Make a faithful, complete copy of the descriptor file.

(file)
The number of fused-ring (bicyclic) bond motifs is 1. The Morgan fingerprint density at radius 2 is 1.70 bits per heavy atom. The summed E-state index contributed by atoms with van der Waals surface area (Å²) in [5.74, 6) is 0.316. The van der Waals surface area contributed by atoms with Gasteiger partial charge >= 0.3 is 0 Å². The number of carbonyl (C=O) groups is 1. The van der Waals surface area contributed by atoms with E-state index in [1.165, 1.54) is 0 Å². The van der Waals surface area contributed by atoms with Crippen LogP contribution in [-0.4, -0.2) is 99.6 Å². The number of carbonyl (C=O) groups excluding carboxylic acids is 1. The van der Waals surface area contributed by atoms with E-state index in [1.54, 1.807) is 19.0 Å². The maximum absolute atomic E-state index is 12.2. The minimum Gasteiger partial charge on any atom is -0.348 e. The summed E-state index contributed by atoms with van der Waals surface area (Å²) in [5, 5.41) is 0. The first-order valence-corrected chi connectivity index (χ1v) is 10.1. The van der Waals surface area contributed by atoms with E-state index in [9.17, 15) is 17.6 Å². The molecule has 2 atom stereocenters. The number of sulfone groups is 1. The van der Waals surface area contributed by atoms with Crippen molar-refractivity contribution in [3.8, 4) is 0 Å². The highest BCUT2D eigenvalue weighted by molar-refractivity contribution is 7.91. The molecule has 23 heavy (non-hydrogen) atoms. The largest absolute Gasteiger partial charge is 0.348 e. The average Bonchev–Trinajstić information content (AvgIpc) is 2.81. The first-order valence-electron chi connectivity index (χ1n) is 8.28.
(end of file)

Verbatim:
The number of fused-ring (bicyclic) bond motifs is 1. The Morgan fingerprint density at radius 2 is 1.70 bits per heavy atom. The summed E-state index contributed by atoms with van der Waals surface area (Å²) in [5.74, 6) is 0.316. The van der Waals surface area contributed by atoms with Gasteiger partial charge >= 0.3 is 0 Å². The number of carbonyl (C=O) groups is 1. The van der Waals surface area contributed by atoms with E-state index in [1.165, 1.54) is 0 Å². The van der Waals surface area contributed by atoms with Crippen LogP contribution in [-0.4, -0.2) is 99.6 Å². The number of carbonyl (C=O) groups excluding carboxylic acids is 1. The van der Waals surface area contributed by atoms with E-state index in [1.54, 1.807) is 19.0 Å². The maximum absolute atomic E-state index is 12.2. The minimum Gasteiger partial charge on any atom is -0.348 e. The summed E-state index contributed by atoms with van der Waals surface area (Å²) in [5, 5.41) is 0. The first-order valence-corrected chi connectivity index (χ1v) is 10.1. The van der Waals surface area contributed by atoms with E-state index in [9.17, 15) is 17.6 Å². The molecule has 2 atom stereocenters. The number of sulfone groups is 1. The van der Waals surface area contributed by atoms with Crippen molar-refractivity contribution in [3.8, 4) is 0 Å². The highest BCUT2D eigenvalue weighted by molar-refractivity contribution is 7.91. The molecule has 23 heavy (non-hydrogen) atoms. The largest absolute Gasteiger partial charge is 0.348 e. The average Bonchev–Trinajstić information content (AvgIpc) is 2.81. The first-order valence-electron chi connectivity index (χ1n) is 8.28.